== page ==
Saturday, 25 July 2015

Morgan Kelly

"A lie told often enough becomes the truth." - Vladimir Lenin

Morgan Kelly and Jim Power, 2007

Morgan Kelly and Brendan Keenan, 2008

Morgan Kelly was the man who rescued Irish economics, who pulled it out of the group-think abyss it had got itself into. If we can sum up in one phrase what made him different, it would probably be focused analysis on the right data. 

The other two commentators / economists he went up against in the above videos were guilty of two crimes - firstly, analysis of the wrong data (in the case of Jim Power he spoke about Ireland being underdeveloped and the risk of multi-nationals pulling out and in the case of Brendan Keenan, not looking at any data at all or just falsified data) and secondly, an inability to see past the conventional view supported and spun by the invested interests of the time. The road to the truth is often a lonely road as I'm sure it was for Mr.Kelly back in 2007 and 2008.

The data that people should have focused on in 2007 was the loan books of the banks, what their exposure was to the construction sector, the prices of houses relative to other EU countries and crucially the true capitalization status of the banks. Mr.Kelly appeared to have done his own analysis on this data, independent of anyone else in the State.

I can remember back then that people were told that "we should not talk down the economy" as if an economy built on a confidence trick was something sustainable and worthwhile. Looking back now, it was clear this was the same kind of talk that a ponzi scheme conman would have used.  

Surely there is a lesson here - if you haven't looked at the data behind an economic sector, then what have you based your opinion on ? It is also startling to look back now at how lies told by institutions in Ireland were simply lifted ad verbatim, and without question, by other institutions and commentators in the media until these lies eventually became the apparent truth, and accepted by society. Nobody went back to check the original source, except Mr.Kelly of course.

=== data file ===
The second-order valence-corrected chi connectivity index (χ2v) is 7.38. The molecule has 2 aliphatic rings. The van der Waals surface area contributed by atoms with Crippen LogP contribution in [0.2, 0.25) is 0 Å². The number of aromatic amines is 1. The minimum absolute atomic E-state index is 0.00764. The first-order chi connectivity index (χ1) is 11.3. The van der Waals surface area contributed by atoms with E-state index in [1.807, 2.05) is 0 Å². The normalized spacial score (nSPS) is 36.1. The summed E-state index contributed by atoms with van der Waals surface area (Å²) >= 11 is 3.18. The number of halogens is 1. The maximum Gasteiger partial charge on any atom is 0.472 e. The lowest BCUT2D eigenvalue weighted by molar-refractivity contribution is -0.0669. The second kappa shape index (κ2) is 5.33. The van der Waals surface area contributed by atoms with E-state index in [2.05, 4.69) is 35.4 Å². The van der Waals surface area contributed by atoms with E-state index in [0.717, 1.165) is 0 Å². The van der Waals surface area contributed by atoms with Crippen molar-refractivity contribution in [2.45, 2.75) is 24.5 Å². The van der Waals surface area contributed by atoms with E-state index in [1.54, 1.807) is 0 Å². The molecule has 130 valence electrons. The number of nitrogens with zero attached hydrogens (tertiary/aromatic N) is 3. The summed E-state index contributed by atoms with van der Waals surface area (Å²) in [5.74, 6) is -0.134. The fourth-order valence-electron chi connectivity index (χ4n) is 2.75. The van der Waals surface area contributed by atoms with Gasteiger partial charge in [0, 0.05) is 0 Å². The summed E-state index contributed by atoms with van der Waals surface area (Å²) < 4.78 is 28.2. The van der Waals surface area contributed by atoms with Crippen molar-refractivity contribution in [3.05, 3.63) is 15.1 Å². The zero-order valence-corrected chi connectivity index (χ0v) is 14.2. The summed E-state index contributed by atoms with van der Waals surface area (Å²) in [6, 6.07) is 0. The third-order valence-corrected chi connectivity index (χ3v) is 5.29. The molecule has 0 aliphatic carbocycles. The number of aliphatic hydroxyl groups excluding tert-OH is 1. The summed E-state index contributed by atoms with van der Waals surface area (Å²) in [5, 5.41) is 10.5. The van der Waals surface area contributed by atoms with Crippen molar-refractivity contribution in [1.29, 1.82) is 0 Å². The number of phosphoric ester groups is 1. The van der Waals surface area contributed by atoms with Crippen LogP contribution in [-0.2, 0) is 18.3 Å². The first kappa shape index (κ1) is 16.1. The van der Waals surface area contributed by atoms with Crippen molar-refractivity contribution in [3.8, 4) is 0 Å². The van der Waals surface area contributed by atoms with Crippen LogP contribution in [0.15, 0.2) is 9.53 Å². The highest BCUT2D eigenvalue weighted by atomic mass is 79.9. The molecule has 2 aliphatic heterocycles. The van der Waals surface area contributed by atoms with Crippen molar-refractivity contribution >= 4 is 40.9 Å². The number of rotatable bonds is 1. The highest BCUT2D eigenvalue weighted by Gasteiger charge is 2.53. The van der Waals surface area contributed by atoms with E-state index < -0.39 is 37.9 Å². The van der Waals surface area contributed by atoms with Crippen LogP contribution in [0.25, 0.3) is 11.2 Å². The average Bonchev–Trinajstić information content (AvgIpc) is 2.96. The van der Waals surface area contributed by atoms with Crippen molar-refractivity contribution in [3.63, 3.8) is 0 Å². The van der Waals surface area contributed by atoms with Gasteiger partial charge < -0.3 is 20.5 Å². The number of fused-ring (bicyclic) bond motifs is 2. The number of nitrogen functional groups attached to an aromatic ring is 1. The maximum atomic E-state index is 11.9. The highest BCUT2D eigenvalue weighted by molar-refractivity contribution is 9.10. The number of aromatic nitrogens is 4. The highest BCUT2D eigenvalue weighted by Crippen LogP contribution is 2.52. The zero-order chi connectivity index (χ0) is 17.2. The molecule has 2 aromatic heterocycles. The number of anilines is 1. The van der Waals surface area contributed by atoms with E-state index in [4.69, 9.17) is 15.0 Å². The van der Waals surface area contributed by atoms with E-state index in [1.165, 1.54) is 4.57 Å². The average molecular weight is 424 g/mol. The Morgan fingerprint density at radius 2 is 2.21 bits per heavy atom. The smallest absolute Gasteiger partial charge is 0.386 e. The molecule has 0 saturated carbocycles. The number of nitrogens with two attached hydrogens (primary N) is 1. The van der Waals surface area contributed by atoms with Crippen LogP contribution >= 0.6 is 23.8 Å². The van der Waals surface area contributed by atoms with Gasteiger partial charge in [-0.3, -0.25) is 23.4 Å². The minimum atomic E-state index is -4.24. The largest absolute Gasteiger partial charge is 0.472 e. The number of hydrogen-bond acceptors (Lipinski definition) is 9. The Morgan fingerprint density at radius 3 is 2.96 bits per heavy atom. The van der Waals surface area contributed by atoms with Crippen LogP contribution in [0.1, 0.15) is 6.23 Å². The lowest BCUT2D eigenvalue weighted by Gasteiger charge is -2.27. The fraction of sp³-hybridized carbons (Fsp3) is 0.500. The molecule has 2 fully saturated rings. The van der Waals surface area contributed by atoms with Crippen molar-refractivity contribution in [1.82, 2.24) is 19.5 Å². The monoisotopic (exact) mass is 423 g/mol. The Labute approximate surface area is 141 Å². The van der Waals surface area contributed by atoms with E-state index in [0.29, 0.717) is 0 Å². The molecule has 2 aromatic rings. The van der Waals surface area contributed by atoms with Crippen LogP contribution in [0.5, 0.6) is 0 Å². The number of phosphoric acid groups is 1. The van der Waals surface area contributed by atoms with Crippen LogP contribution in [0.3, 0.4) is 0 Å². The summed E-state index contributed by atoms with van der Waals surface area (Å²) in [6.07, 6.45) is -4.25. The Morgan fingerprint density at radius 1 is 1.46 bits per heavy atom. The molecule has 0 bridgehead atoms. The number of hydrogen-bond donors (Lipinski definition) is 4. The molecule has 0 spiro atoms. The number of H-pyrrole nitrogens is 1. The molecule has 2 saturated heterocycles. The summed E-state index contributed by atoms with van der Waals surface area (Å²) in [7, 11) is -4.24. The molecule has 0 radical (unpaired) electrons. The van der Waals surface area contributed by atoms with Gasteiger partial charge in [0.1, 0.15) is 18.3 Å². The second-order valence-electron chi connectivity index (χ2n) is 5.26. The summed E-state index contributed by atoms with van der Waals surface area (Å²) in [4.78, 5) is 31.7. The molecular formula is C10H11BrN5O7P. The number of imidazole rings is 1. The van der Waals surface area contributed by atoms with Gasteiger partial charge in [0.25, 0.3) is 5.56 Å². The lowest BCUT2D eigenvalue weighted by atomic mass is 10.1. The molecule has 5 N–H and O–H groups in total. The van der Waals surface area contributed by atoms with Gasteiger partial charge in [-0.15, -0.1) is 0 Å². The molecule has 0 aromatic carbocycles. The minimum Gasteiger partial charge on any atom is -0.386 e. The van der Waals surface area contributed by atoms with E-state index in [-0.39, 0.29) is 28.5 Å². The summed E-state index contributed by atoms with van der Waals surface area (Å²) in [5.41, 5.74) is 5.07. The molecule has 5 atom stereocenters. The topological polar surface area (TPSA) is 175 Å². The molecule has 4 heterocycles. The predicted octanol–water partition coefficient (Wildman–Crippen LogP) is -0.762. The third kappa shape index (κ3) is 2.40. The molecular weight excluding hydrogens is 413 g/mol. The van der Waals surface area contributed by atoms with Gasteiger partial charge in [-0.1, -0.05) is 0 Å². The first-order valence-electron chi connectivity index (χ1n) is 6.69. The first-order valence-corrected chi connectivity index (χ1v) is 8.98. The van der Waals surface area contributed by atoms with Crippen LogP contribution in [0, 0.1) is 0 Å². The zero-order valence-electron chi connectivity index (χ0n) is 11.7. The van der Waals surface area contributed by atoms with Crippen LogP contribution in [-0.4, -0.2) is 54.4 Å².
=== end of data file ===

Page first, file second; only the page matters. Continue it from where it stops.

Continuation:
Today, we can see similar untruths being spun in relation to energy, a quite complicated subject that takes quite a bit of research and analysis of data to grasp a good understanding of. 

But not just energy, it also happens on quite simpler subjects such as the EU and export figures, to name but two. Sadly, politics still takes precedence over education.


  1. The parallels are frightening, bank are lending to an industry depending on subsidies (with no valuable product) through the life time of the loan. Local authorities have trebled rates on wind farms. We now pay rates through our electricity bills. 500,000 euros in Co. Cavan last year alone. We know wind does not work, so we can predict the ending and who will be forced to pay. However, I postulate that there is a crucial difference in the case of energy. Most of the crazy plans require planning permission and Environmental Impact Assessments. Planners paid lip service to this until campaigners put it up to them. It is becoming increasingly hard to get planning consent and the best brains and best money is now united to block it. There is a rural revolt and they are well organised and are all voters. Traditionally government placed unwanted infrastructure in the midst of the poor or among isolated communities with no clout. This infrastructure does not discriminate when selecting its host. The courts are full of judicial reviews and its growing. The Emlagh wind farm oral hearing in Meath took four weeks. The gloss is gone off this. If the Irish beat this menace, the image (selling parts of the country to themselves)they earned during the building/banking collapse will have to be reversed. The Irish could be the first race in history to halt an economic bubble before it matures and block it as it grows. Investment in education has lead to articles like the one above, with education, intelligence and the undoubted courage we campaigners have, there is still hope. After all it was the Irish who restored the enlightenment , literature, and a learning culture to Europe during the dark ages. I feel it does not matter whether we win or lose, we will fight and we can show this did not happen without that fight. When future generations ask how we let this ridiculous thing happen, we can account for our stewardship as today's custodians of our environment,